The COVID-19 pandemic and resulting health and economic measures have significantly affected businesses, property owners and tenants around the country. According to the U.S. Bureau of Labor Statistics, the unemployment rate remained in double digits throughout June.
This is particularly concerning for tenants and landlords. Residential renters make up a disproportionate share of service sector jobs, one of the industries hardest hit by the unemployment crisis. Many commercial tenants, with businesses shuttered as a result of COVID-19, have been unable or unwilling to pay. Hundreds of thousands of tenants, both residential and commercial, are behind on rent. As a result, landlords and lenders are hurting as well.
Are resources available?
State and federal assistance is accessible — but the assistance is temporary. Congress passed the Coronavirus Aid, Relief and Economic Security (CARES) Act, signed into law in March, which authorized over $2 trillion in economic relief to both businesses and individuals. The Paycheck Protection Program helps businesses cover payroll and applicable overhead, but funds are finite. The law also provides $600 per week in enhanced federal unemployment benefits. These are set to expire at the end of July. Many government entities have suspended evictions and foreclosures, but the moratorium will eventually end.
What happens when these resources run out?
In many instances, the end of the eviction and foreclosure moratorium coincides with the end of enhanced employment benefits. Experts fear this could lead to yet another crisis at a time when a flood of COVID-19 cases is already causing some states to reconsider their reopening timelines.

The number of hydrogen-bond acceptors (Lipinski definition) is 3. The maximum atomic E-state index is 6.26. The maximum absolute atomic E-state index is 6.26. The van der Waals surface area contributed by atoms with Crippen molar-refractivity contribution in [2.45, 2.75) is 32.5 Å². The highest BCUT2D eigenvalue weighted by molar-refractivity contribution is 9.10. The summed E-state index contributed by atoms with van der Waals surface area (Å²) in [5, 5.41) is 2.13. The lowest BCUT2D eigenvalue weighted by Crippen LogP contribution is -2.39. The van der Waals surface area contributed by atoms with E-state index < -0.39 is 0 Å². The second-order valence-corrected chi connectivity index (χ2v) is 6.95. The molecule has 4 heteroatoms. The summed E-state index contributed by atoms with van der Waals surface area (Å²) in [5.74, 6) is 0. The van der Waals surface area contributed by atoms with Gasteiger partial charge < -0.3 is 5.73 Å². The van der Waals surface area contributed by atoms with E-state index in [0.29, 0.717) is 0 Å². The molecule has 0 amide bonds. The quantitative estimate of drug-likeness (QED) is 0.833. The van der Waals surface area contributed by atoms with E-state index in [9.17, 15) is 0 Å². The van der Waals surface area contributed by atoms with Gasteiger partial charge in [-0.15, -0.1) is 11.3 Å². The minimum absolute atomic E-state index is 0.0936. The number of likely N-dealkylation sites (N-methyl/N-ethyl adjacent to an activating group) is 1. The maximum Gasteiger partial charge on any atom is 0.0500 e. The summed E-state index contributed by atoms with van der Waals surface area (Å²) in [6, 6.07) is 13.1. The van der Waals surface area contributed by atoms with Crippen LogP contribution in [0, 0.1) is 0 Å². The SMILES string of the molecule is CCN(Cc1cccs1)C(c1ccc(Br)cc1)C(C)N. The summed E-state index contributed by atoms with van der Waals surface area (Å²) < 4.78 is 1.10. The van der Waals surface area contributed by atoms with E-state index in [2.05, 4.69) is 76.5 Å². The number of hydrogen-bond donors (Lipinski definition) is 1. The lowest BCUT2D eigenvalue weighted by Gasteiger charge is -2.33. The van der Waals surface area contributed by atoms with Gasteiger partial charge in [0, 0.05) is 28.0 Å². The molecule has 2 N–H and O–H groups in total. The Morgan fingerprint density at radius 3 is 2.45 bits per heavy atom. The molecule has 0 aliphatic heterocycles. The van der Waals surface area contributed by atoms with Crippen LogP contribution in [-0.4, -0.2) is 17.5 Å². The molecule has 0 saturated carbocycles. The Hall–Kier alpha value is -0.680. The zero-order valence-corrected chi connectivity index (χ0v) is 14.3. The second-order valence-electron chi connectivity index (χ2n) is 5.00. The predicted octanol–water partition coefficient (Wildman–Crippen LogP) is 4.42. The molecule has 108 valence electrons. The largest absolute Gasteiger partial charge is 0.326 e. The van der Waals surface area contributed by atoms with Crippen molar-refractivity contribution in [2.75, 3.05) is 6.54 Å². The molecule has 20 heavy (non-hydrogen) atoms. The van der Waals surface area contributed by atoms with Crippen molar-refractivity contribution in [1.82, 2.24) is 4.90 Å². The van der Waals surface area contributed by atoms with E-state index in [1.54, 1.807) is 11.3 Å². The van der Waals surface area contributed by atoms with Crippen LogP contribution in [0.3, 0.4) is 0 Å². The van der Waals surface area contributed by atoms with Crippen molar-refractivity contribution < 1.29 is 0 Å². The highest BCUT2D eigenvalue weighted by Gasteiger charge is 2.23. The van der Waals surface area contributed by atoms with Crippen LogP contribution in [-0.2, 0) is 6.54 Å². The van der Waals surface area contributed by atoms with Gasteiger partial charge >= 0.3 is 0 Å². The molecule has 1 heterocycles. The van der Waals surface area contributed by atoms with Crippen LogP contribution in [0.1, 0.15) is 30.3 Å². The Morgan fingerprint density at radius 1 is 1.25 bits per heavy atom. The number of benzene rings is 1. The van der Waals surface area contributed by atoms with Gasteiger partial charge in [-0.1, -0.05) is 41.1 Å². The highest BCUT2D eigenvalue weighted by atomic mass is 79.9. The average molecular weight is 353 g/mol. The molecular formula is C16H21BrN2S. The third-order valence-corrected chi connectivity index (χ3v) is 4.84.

Beyond any relief that state and federal governments may ultimately make available, landlords, lenders and tenants should consider proactive solutions and alternatives to eviction and foreclosure.
How can landlords and tenants work together to avoid evictions?
In the current economic climate, filling a vacancy will not be easy. It may make sense to rework existing agreements to maintain the relationship before resorting to litigation. Lease agreements may be modified in the short term to keep tenants in place. Conditions can be placed on any agreement to ensure long-term sustainability.
How can lenders and borrowers avoid foreclosure?
Loan adjustments may provide a lifeline to borrowers facing foreclosure or bankruptcy. Delayed payments may be added to the existing balance. The time allotted to pay the balance may also be extended. Voluntary mediation may be an option to discuss mutually beneficial alternatives to litigation.
Phelps Dunbar’s business law experts offer guidance on how to best position businesses for survival in trying times. Please contact Derek Larsen-Chaney or any other member of Phelps’ Business team if you have questions or need advice and guidance.
Special thanks to our contributing author, Quentin Cumings, a 2020 summer associate from UCLA School of Law.